Martin Loughlin

Martin Loughlin’s most recent book is The British Constitution: A Very Short Introduction.

Breaking Point: Militant Constitutionalism

Martin Loughlin, 25 April 2024

In​ 1831, a young French aristocrat, charged by his government with reporting on American prison conditions, spent the year travelling in the United States. Alexis de Tocqueville’s inquiries into the penitentiary and its ideological underpinnings led him also to think about the character of the political regime. He published his reflections as Democracy in America (1835). Tocqueville...


A ‘Hurrah’ Word

13 April 2023

Stephen Sedley’s review of my book Against Constitutionalism focuses on a series of prominent political controversies – from a Trump-engineered US Supreme Court to Modi’s policies in India and Netanyahu’s in Israel – in order to raise a warning (LRB, 13 April). ‘Who can say with confidence that such things couldn’t happen here?’ he asks, impressing on us the vital importance of...

Through​ a failure of statecraft on a scale unmatched since Lord North lost the American colonies, David Cameron has managed to convert a problem of party management into a constitutional crisis. The result of the EU referendum raises serious constitutional issues which haven’t been properly confronted. The media are now comfortably immersed in the political consequences of the result...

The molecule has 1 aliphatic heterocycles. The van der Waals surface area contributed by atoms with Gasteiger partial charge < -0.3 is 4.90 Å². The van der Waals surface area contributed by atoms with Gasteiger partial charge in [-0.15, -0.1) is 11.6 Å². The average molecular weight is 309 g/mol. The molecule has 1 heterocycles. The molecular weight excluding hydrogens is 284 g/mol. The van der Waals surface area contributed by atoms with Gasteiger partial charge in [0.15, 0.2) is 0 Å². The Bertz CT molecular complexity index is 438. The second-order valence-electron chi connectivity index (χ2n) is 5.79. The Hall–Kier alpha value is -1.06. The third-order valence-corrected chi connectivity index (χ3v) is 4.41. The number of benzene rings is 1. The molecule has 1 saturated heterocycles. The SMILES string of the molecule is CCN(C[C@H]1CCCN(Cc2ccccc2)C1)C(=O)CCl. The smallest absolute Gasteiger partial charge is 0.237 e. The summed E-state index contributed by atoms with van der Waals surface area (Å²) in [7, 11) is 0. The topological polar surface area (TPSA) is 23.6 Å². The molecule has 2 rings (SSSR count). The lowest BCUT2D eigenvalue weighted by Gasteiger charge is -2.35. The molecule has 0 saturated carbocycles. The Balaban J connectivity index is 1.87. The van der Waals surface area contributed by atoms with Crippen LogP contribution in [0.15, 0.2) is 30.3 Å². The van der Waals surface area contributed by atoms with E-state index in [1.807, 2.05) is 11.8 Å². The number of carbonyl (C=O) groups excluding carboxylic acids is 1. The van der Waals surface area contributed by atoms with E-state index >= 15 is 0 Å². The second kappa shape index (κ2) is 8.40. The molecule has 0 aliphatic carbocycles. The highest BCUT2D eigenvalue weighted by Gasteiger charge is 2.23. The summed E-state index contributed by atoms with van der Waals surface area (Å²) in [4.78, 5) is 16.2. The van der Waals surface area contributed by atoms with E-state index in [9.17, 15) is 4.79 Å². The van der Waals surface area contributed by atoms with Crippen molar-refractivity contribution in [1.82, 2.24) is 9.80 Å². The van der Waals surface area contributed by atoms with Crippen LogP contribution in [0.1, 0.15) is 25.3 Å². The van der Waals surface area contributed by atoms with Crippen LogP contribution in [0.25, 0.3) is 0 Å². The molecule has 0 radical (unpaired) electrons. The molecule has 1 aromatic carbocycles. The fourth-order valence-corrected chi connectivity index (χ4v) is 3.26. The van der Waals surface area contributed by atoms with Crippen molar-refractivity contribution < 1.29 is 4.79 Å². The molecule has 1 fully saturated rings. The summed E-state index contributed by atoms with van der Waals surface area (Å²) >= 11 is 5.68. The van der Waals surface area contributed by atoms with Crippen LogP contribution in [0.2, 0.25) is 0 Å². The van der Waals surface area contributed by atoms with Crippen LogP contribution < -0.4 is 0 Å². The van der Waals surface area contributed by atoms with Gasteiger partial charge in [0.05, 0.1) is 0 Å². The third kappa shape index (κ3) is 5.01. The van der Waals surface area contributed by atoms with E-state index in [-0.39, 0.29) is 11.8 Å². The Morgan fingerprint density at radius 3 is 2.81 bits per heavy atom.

Active, Passive, or Dead? Sovereignty

Martin Loughlin, 16 June 2016

In the run-up​ to the EU referendum, the Leave campaign has struggled to win the argument about jobs, prosperity, the value of the pound in your pocket and world peace, but has felt on safer ground invoking the threat to sovereignty. Yet the Leavers’ confident use of the term masks its ambiguity. We understand that Parliament and not the reigning monarch is sovereign, in the sense...

Short Cuts: Tax Credits

Martin Loughlin, 19 November 2015

On 26 October​ the House of Lords considered the government’s new tax credit regulations. A motion to reject them was defeated, an unremarkable event, but then the Lords went on to delay further consideration of the regulations until transitional protections for adversely affected low-income families had been adopted. Suddenly we had a ‘constitutional crisis’ provoked,...

Cloudy Horizon: Constitutional Business

Stephen Sedley, 13 April 2023

It would be naive to ignore the vulnerability of an organic constitution such as the UK’s to capture or erosion from within, when government contempt for both constitutional propriety and legality is...

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Beware Kite-Flyers: The British Constitution

Stephen Sedley, 12 September 2013

The constitution is both a description of how we are governed, and a prescriptive account of how we ought to be governed; in both respects it undergoes constant change.

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